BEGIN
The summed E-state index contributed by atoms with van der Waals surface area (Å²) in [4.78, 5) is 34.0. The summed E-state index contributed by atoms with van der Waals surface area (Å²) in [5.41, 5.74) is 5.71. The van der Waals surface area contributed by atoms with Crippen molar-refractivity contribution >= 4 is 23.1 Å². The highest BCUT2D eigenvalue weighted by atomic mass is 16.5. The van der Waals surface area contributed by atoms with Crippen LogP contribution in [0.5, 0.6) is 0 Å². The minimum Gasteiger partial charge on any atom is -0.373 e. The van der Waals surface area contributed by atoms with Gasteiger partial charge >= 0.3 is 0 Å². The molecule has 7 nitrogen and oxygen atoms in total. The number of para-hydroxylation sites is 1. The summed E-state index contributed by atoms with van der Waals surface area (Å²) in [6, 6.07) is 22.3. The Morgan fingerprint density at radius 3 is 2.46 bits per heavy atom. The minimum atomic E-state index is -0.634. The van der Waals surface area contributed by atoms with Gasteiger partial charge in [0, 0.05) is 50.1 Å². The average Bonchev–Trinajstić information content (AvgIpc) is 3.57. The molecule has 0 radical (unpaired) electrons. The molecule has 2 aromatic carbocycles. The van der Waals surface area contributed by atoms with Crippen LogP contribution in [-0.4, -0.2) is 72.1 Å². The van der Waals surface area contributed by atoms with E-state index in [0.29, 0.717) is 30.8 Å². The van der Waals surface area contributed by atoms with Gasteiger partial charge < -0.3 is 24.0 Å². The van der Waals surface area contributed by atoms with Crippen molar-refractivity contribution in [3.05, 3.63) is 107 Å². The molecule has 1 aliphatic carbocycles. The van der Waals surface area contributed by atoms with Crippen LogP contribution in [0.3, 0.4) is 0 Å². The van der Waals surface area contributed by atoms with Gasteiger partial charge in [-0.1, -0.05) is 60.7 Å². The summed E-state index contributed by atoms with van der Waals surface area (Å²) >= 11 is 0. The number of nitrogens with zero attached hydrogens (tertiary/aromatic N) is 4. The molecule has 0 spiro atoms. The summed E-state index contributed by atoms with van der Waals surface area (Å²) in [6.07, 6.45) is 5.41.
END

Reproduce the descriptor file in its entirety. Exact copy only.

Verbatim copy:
The summed E-state index contributed by atoms with van der Waals surface area (Å²) in [4.78, 5) is 34.0. The summed E-state index contributed by atoms with van der Waals surface area (Å²) in [5.41, 5.74) is 5.71. The van der Waals surface area contributed by atoms with Crippen molar-refractivity contribution >= 4 is 23.1 Å². The highest BCUT2D eigenvalue weighted by atomic mass is 16.5. The van der Waals surface area contributed by atoms with Crippen LogP contribution in [0.5, 0.6) is 0 Å². The minimum Gasteiger partial charge on any atom is -0.373 e. The van der Waals surface area contributed by atoms with Gasteiger partial charge >= 0.3 is 0 Å². The molecule has 7 nitrogen and oxygen atoms in total. The number of para-hydroxylation sites is 1. The summed E-state index contributed by atoms with van der Waals surface area (Å²) in [6, 6.07) is 22.3. The Morgan fingerprint density at radius 3 is 2.46 bits per heavy atom. The minimum atomic E-state index is -0.634. The van der Waals surface area contributed by atoms with Gasteiger partial charge in [0, 0.05) is 50.1 Å². The average Bonchev–Trinajstić information content (AvgIpc) is 3.57. The molecule has 0 radical (unpaired) electrons. The molecule has 2 aromatic carbocycles. The van der Waals surface area contributed by atoms with Crippen LogP contribution in [-0.4, -0.2) is 72.1 Å². The van der Waals surface area contributed by atoms with E-state index in [0.29, 0.717) is 30.8 Å². The van der Waals surface area contributed by atoms with Gasteiger partial charge < -0.3 is 24.0 Å². The van der Waals surface area contributed by atoms with Crippen molar-refractivity contribution in [3.05, 3.63) is 107 Å². The molecule has 1 aliphatic carbocycles. The van der Waals surface area contributed by atoms with Crippen LogP contribution in [0.3, 0.4) is 0 Å². The van der Waals surface area contributed by atoms with Gasteiger partial charge in [-0.1, -0.05) is 60.7 Å². The summed E-state index contributed by atoms with van der Waals surface area (Å²) >= 11 is 0. The number of nitrogens with zero attached hydrogens (tertiary/aromatic N) is 4. The molecule has 0 spiro atoms. The summed E-state index contributed by atoms with van der Waals surface area (Å²) in [6.07, 6.45) is 5.41.